UK Politics

MPs' expenses: Hundreds of claims rejected

MPs in the Commons
Image caption The MPs' expenses scheme was overhauled after last year's scandal

More than 1,000 claims made by MPs during the first phase of their new expenses regime were rejected, it has emerged.

A Freedom of Information request by the Times showed that 1,574 claims worth £116,359 made between May and September were not paid by the new watchdog.

Some were due to errors made by the expenses body, others because MPs provided "insufficient evidence".

All claims paid between 7 May and 31 August will be published on Thursday.

But rejected claims will not be included in this first batch of expenses - to give MPs time to get used to the new system.

The list of rejected claims obtained by the Times does not name the MPs who made them.

Commonly rejected claims include those for hiring photocopiers, printers and shredders, food and drink claims which are only allowed when Parliament sits late and first class and other travel claims for which "insufficient evidence" was supplied.

Many of those will have been paid out later on, once the MP supplied the right information.

MPs asked for 244 cases to be reviewed - of which 223 have been completed so far.

The expenses body - the Independent Parliamentary Standards Authority (Ipsa) - said 83 were simply a case of insufficient evidence being supplied, many of which will eventually have been paid.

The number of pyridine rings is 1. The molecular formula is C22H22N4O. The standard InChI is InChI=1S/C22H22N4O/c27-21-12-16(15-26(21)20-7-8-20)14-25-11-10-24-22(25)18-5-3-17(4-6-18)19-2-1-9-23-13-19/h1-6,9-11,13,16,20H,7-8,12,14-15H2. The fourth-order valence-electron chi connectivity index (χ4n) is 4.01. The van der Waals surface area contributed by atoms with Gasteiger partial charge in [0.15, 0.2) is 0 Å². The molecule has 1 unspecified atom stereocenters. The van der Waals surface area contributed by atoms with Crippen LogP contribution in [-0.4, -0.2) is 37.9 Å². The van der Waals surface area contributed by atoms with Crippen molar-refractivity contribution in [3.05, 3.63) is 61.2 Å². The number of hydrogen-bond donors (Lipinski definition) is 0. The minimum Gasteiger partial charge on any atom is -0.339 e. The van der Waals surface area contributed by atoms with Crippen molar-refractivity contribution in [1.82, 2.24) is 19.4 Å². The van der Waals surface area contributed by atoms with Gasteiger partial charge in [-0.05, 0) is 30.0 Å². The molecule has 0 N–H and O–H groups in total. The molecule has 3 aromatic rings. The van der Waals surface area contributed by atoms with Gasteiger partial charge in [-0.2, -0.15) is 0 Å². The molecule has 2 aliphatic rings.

A further 108 were due to mistakes by Ipsa, 23 were ruled to have been correctly rejected and in nine cases the appeal was partly upheld.

A spokesman for Ipsa said: "We assess that MPs have been thoughtful and proper in making their claims. Where we have queried a claim, it has been the result of misunderstanding as people adapt to the new scheme."

Labour MP John Mann told BBC Radio 5 live said the expenses system was improving but added: "It's taking time and it shows how deep rooted some of the problems were."

He said it would help if there was more transparency and people could see which were administrative errors and if there had been attempts at over claiming.

He added: "Transparency needs to be the order of the day. Then people can criticise as much as they want."

More on this story

Around the BBC

Related Internet links

The BBC is not responsible for the content of external Internet sites